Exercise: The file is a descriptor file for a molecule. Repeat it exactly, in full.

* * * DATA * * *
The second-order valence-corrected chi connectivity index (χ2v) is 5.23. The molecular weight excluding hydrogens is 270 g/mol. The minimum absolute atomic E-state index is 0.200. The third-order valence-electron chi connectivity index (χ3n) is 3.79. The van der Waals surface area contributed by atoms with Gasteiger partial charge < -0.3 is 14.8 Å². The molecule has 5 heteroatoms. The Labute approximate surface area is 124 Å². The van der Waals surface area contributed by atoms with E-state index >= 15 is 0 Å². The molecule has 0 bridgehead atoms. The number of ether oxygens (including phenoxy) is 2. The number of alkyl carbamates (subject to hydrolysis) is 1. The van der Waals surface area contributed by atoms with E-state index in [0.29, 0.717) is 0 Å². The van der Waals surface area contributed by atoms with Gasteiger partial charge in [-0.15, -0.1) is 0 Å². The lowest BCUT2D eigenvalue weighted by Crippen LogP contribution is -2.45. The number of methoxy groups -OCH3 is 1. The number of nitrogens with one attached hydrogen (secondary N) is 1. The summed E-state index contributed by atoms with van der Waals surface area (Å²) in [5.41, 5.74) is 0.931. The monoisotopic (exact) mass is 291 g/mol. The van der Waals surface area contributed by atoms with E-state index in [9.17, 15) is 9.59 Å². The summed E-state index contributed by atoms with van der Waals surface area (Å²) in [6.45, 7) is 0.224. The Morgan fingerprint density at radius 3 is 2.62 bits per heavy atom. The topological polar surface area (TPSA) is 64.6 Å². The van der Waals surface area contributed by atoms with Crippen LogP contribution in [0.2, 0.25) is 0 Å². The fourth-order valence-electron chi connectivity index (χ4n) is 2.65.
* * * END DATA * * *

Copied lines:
The second-order valence-corrected chi connectivity index (χ2v) is 5.23. The molecular weight excluding hydrogens is 270 g/mol. The minimum absolute atomic E-state index is 0.200. The third-order valence-electron chi connectivity index (χ3n) is 3.79. The van der Waals surface area contributed by atoms with Gasteiger partial charge < -0.3 is 14.8 Å². The molecule has 5 heteroatoms. The Labute approximate surface area is 124 Å². The van der Waals surface area contributed by atoms with E-state index >= 15 is 0 Å². The molecule has 0 bridgehead atoms. The number of ether oxygens (including phenoxy) is 2. The number of alkyl carbamates (subject to hydrolysis) is 1. The van der Waals surface area contributed by atoms with E-state index in [0.29, 0.717) is 0 Å². The van der Waals surface area contributed by atoms with Gasteiger partial charge in [-0.15, -0.1) is 0 Å². The lowest BCUT2D eigenvalue weighted by Crippen LogP contribution is -2.45. The number of methoxy groups -OCH3 is 1. The number of nitrogens with one attached hydrogen (secondary N) is 1. The summed E-state index contributed by atoms with van der Waals surface area (Å²) in [5.41, 5.74) is 0.931. The monoisotopic (exact) mass is 291 g/mol. The van der Waals surface area contributed by atoms with E-state index in [9.17, 15) is 9.59 Å². The summed E-state index contributed by atoms with van der Waals surface area (Å²) in [6.45, 7) is 0.224. The Morgan fingerprint density at radius 3 is 2.62 bits per heavy atom. The topological polar surface area (TPSA) is 64.6 Å². The van der Waals surface area contributed by atoms with Crippen LogP contribution in [0.2, 0.25) is 0 Å². The fourth-order valence-electron chi connectivity index (χ4n) is 2.65.